Digital development has led to new software and technology, but also new cyber threats. Companies must therefore also be up to date on what threats they face. If the company does not carry out thorough cybersecurity audits, the risk of being hit by a cyberattack is even greater.

In addition to increasing the cyber threat to the company, they may also run the risk of not being up to date on the legal regulations governing cybersecurity. There are different legal standards that companies have to follow. If you don't follow them, there are not only legal consequences, but the company could suffer a data breach.

Data breaches involve customer data as well as company data - this is information that customers trust the company with. If you lose it or put it at risk, you are likely to lose the trust of your customers.

It's essentially the mishandling of sensitive data that can lead to fines, lawsuits or reputational damage.

By performing cybersecurity audits on a more frequent basis, you can address any gaps in the system. This allows you to implement new and updated measures in your company's cyber defense.

How to perform cybersecurity audits

There are essentially three steps you need to go through to perform audits of a company's cybersecurity:

Clarify the scope of the case

First of all, you need to identify which areas of cybersecurity you want to cover in the audit. Ideally, you should start by figuring out why you are doing the audit, who the stakeholders are, and how you will perform the audit?

Some of the points to look at are:

  • The infrastructure of the IT systems (including hardware, network and software components).
  • Processing of sensitive data.
  • Processing and storage of physical data.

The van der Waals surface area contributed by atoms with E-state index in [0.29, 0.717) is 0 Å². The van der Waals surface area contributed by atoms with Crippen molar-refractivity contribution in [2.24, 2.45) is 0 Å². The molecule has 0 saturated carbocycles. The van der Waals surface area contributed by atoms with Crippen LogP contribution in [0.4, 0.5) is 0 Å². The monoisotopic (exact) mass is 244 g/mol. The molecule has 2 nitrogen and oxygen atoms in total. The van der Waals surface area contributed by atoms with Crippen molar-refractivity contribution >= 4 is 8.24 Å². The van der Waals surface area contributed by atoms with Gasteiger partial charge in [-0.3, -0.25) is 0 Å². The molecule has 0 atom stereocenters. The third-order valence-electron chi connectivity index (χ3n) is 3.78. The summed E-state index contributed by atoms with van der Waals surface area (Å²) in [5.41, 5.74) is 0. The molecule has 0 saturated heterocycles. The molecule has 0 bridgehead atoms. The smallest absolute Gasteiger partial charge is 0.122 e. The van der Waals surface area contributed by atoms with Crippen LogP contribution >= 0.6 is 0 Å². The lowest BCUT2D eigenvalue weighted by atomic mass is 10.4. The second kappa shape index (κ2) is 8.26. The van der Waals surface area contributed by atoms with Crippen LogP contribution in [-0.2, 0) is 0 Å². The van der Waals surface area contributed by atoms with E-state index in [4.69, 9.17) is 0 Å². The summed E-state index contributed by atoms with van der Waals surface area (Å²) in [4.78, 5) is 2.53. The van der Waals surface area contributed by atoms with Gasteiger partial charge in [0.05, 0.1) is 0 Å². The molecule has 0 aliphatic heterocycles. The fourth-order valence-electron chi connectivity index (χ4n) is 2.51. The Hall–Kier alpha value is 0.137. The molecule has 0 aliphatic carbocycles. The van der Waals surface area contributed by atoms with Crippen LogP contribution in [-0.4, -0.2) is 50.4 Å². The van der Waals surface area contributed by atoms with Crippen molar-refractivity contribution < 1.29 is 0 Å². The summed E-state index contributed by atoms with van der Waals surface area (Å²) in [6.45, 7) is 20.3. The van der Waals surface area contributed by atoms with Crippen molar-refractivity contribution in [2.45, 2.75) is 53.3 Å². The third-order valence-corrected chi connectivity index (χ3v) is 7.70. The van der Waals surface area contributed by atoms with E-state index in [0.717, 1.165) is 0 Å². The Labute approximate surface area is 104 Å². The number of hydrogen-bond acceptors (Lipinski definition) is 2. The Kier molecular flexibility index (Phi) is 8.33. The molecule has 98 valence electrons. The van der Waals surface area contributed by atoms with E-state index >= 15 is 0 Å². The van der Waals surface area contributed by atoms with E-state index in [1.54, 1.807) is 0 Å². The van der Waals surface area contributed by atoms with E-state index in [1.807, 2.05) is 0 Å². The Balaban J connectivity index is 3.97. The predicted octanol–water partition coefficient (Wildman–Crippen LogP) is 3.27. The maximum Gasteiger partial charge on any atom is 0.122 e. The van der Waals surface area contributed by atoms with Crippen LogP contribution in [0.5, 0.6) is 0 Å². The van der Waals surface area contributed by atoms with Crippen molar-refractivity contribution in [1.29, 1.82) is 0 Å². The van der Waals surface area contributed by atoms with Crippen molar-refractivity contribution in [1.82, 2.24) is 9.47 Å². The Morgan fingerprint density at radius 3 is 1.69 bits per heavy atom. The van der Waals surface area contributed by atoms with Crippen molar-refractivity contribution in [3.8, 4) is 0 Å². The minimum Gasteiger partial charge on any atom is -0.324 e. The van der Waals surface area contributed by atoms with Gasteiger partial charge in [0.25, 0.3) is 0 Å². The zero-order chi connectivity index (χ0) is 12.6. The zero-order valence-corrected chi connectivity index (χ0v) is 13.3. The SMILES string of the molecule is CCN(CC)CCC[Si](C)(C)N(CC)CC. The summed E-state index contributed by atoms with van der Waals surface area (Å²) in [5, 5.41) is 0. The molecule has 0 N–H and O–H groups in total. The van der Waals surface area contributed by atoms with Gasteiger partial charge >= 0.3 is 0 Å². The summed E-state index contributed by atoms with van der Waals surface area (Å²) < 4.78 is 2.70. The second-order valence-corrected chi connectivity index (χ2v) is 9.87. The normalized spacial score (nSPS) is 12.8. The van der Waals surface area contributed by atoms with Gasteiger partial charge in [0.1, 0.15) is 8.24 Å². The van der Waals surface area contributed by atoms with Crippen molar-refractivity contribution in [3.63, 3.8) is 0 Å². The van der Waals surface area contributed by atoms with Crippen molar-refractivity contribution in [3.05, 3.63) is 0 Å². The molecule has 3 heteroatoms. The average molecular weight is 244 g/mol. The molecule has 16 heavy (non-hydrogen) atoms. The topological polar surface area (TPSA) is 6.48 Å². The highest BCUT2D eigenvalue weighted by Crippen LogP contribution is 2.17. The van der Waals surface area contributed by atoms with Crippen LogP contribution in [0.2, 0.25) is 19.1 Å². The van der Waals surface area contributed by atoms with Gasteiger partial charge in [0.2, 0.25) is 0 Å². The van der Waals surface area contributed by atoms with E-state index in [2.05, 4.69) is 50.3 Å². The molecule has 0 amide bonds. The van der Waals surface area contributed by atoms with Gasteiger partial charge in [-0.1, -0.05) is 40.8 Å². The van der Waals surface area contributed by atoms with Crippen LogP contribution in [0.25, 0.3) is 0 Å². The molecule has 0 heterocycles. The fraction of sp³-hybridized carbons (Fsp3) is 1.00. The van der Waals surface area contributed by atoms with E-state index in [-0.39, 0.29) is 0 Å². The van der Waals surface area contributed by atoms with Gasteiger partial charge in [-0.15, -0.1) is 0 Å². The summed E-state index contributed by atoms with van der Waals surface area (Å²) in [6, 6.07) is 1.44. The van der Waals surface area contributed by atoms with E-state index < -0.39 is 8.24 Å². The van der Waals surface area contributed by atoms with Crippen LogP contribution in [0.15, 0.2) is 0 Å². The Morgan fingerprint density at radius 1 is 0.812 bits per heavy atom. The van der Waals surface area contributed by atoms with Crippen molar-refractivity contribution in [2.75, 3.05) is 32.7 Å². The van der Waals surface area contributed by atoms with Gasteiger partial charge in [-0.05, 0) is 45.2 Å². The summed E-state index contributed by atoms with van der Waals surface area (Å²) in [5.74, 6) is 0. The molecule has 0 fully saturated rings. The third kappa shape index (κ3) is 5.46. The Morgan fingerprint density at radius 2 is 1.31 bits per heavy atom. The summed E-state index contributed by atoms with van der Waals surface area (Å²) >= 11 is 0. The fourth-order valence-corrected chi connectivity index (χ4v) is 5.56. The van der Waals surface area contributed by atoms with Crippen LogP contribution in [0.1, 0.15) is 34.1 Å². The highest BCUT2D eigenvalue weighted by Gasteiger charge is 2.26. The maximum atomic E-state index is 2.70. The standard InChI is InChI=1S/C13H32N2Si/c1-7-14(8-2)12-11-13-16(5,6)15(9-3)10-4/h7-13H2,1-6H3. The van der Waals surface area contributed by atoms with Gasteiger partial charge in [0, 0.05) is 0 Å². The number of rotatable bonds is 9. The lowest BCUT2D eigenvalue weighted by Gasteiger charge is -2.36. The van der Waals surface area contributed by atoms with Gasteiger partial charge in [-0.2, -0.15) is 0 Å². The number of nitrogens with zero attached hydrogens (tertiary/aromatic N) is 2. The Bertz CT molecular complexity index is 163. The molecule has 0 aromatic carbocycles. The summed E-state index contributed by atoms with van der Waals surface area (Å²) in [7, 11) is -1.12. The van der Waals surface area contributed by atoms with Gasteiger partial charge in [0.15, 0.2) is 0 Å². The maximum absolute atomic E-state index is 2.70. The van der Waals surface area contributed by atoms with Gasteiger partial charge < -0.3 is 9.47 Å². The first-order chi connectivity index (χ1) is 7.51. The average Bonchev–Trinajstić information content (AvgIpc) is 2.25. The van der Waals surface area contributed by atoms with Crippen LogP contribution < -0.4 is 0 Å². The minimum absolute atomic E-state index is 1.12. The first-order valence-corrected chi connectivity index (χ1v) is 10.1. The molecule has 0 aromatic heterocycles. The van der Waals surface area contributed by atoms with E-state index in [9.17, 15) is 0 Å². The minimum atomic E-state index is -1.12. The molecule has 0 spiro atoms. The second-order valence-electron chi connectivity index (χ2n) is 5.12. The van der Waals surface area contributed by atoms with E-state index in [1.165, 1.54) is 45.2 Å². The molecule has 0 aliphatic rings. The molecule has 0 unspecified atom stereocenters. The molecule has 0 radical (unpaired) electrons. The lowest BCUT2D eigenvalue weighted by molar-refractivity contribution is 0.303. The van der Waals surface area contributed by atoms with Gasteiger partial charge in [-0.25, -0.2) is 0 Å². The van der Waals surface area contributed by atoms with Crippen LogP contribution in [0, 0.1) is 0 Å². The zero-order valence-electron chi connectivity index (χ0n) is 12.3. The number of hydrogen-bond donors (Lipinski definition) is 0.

• Cybersecurity policies in the company.
  • Compliance standards.

Identify the cyber threat

Once you have clarified the scope of the case, you can move on to investigate which cyber threats are impending or already have affected your business. This could for instance be:

  • DDoS attacks
  • Malware
  • Social engineering
  • Stolen passwords
  • Zero-Day attacks

One of the best things you can do to avoid these attacks is to constantly monitor the cyber threat. In connection with that, you should also keep an eye on your company's cyber defenses to know what weaknesses there might be.

Make a plan

Once you have clarified the scope and identified the cyber threat, you need to finalize a plan on how to respond to cyber attacks. A thorough response plan includes:

  • Patching the security holes that hackers can get through.
  • A business continuity plan that involves restoring files in the event of a crash.
  • Documentation for prevention, detection, and tools to protect security systems.
  • A communication plan that includes awareness training for employees.

A clear response plan also helps external security professionals to track down any breaches and let them know what has been done to mitigate or try to stop a cyber attack.

Author Caroline Preisler

Caroline Preisler

Caroline is a copywriter here at Moxso beside her education. She is doing her Master's in English and specializes in translation and the psychology of language. Both fields deal with communication between people and how to create a common understanding - these elements are incorporated into the copywriting work she does here at Moxso.

View all posts by Caroline Preisler